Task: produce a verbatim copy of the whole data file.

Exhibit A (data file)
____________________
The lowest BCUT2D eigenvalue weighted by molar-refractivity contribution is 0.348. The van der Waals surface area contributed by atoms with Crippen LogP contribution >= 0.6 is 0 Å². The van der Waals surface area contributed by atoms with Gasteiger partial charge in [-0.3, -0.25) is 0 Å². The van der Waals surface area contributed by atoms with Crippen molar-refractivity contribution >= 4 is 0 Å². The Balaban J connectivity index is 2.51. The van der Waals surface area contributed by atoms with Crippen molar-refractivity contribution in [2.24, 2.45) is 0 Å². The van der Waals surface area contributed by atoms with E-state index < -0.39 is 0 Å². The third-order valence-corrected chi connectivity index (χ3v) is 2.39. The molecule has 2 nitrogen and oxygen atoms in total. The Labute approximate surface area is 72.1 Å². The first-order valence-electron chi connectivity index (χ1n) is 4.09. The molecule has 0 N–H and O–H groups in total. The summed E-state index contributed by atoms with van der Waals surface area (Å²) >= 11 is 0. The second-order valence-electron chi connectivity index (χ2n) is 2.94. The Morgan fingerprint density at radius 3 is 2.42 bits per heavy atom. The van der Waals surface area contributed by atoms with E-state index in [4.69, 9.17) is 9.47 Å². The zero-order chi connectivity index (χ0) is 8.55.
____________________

The lowest BCUT2D eigenvalue weighted by molar-refractivity contribution is 0.348. The van der Waals surface area contributed by atoms with Crippen LogP contribution >= 0.6 is 0 Å². The van der Waals surface area contributed by atoms with Gasteiger partial charge in [-0.3, -0.25) is 0 Å². The van der Waals surface area contributed by atoms with Crippen molar-refractivity contribution >= 4 is 0 Å². The Balaban J connectivity index is 2.51. The van der Waals surface area contributed by atoms with Crippen molar-refractivity contribution in [2.24, 2.45) is 0 Å². The van der Waals surface area contributed by atoms with E-state index < -0.39 is 0 Å². The third-order valence-corrected chi connectivity index (χ3v) is 2.39. The molecule has 2 nitrogen and oxygen atoms in total. The Labute approximate surface area is 72.1 Å². The first-order valence-electron chi connectivity index (χ1n) is 4.09. The molecule has 0 N–H and O–H groups in total. The summed E-state index contributed by atoms with van der Waals surface area (Å²) >= 11 is 0. The second-order valence-electron chi connectivity index (χ2n) is 2.94. The Morgan fingerprint density at radius 3 is 2.42 bits per heavy atom. The van der Waals surface area contributed by atoms with E-state index in [4.69, 9.17) is 9.47 Å². The zero-order chi connectivity index (χ0) is 8.55.